Vulnerable. The word itself makes you want to run away, to not talk about it, to curl up in a ball and plug your ears. When you look up the definition of the word, synonyms like helpless, defenseless, and weak are shown. No one wants to feel this way. Human beings fight hard against being weak. We have been taught to appear strong and powerful and put-together. That’s why so many people often wonder how to be vulnerable, and if it’s even worth it.
Although we might believe that vulnerability is something to be avoided, it’s a far from truth belief. Being vulnerable in relationships is crucial for them to grow, to thrive, and to remain intact for longer than a few weeks or months. You might be struggling with intimacy, physical or emotional, in your marriage. Or you may be jumping from relationship to relationship, escaping them once they reach a certain emotional depth. Either way, both are struggles rooted in lack of vulnerability. For relationships to thrive and grow and be full of joy, you must be vulnerable.
Below we’ll discuss what honest, raw emotional vulnerability looks like, why it’s valuable, and how to be vulnerable in relationships despite any fear we have.
What does it mean to be vulnerable?
To be vulnerable in a relationship is to be open and honest about your weaknesses, your brokenness, your faults, your failings. It means that you push past feelings of shame or fear to trust your significant other, family member, or friend, even if you’ve had relationships in the past where you’ve done similarly, and were harmed you because of your honesty.
It means you are brave, despite being scared. It means you are insanely strong, despite revealing your flaws. It means that even though you want to keep hidden all your secrets and fears, you open up and let others in.
Brene Brown, a research professor, who is a master on the discussion of how to be vulnerable, has discovered that to be vulnerable is to have the courage to tell your story with your whole heart and to be okay with being imperfect. Be wholehearted.
Why is it hard to be vulnerable?
We live in a broken, cruel world. The friends we grow up with, the teachers that mentor us, and the parents that guide us, they are all broken as well and can cause damage to our souls, without intending to. Each of us has been hurt, and those hurts cause us to close up, not wanting to be hurt again and have damage inflicted on us again. But when we choose to shut ourselves down, we are also choosing to be disconnected from those around us.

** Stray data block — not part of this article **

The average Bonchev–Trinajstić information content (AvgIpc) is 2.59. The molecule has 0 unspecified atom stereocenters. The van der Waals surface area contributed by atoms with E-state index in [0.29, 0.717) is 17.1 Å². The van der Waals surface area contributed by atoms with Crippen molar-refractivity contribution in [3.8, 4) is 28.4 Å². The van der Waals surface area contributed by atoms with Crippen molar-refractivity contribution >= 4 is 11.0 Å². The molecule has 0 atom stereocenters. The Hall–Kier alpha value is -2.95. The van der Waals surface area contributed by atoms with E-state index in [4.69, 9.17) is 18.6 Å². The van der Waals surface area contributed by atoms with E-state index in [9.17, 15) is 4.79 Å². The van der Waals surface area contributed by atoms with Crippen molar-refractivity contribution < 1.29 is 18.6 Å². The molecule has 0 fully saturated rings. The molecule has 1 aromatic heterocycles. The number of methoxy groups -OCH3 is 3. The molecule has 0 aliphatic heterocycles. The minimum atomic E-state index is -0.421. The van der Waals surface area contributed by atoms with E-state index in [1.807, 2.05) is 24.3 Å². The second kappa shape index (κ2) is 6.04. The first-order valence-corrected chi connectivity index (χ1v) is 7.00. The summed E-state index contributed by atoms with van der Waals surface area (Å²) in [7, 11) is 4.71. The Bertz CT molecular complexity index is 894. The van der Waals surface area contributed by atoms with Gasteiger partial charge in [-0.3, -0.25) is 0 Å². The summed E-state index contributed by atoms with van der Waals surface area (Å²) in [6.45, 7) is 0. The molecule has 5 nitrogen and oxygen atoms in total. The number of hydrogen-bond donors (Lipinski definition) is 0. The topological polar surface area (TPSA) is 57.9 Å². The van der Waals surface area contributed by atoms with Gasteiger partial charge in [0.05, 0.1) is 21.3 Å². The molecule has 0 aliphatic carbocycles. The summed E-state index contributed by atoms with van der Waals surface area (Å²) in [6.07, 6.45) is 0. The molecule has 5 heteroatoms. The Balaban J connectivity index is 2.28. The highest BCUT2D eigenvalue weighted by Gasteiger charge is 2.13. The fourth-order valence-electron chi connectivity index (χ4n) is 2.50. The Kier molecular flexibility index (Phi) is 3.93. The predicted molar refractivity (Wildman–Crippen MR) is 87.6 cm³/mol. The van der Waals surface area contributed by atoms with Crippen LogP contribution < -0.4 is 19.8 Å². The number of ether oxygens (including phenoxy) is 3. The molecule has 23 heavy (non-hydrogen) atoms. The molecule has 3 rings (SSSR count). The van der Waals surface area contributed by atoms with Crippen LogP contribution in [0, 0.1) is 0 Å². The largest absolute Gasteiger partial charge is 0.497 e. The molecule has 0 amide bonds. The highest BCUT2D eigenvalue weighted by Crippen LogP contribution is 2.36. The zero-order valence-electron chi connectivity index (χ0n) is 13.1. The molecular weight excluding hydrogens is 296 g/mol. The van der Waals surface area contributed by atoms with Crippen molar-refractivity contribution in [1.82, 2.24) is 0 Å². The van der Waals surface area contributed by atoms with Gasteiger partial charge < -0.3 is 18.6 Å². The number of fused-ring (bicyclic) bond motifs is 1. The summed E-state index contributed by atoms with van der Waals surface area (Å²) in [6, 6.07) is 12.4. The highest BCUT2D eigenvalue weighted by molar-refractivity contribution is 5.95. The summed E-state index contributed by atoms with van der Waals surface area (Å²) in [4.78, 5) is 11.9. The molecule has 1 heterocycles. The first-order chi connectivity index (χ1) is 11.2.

It is our human instinct to avoid any pain. We don’t seek out an abusive spouse, or cancer in our body, or broken relationships. We flee from those things. It’s in our nature to run from anything that brings us discomfort. But running from it is not the answer. Though vulnerability can be painful, it can be so beautiful and glorious and worth every bit of pain.
Why is vulnerability vital to our relationships?
There are incredible benefits of vulnerable:
If we choose to remain closed off and superficial to others, we can’t truly connect with them. Everything we experience or talk about with others will be just surface level issues. Fake. Vulnerable brings about love, intimacy, trust, depth, and acceptance. It allows for a deep connection in relationships. And connection is key to purpose and meaning in our life, Brene Brown says.
As we mentioned, we each have our issues, whether they’re surface level or deeply embedded within us. If we choose to untie the strings of the tightly wrapped package of our hurts and let others in, they can help fix us. They can bring light to the darkness. They can bring understanding and love where we are genuinely struggling.
We’ve discussed the “what” and the “why.” Let’s move onto the “how.”
How to be Vulnerable
Here are a few tips on how to begin this journey of being vulnerable:
Identify your past hurts
We bring a lot of baggage into our relationships, and a lot of it can be painful moments in our lives that we try to avoid processing. It seems more comfortable to let the past remain. But those moments affect us so profoundly; it’s essential to uncover them so that we can heal from them.
Verbalize your pain points
Great courage comes in here, but we promise that it’s worth it. Once you’ve identified what is keeping you from intimacy, whether it be abuse or being misunderstood, bring it up. Talk about them with your significant other or a therapist. They will be able to understand where you’re coming from, why you’re afraid, and why you react the way you do.
Believe you are worth it
We were designed for relationships. We cannot survive in this world without being connected to others, in our jobs, family life, marriage, or church. Relationships bring meaning and value to our lives. But unless you believe that you are valuable enough to be loved and to belong, vulnerability won’t last. Accept the fact that you are a valuable human, despite anything that’s happened in your past, and that you should be loved and respected.
If you struggle with an inability to connect with others, you’re not alone. Maybe you long to initiate sex but are scared. Perhaps you want to start a close relationship with someone, but have tried before and were hurt. Maybe you want to stop pretending to be what you think others expect you to be and just want to be yourself. These are all normal. But you don’t have to live that way.
Be brave and courageous. Look past the now and see where you could be by being vulnerable with others. Healing can occur, deep relationships can grow, and you can feel alive again.
We at Third River Health care deeply about emotional health, in addition to physical and financial health. Whether you have comments or questions about vulnerability, feel free to seek us out. That’s why we exist–for your health.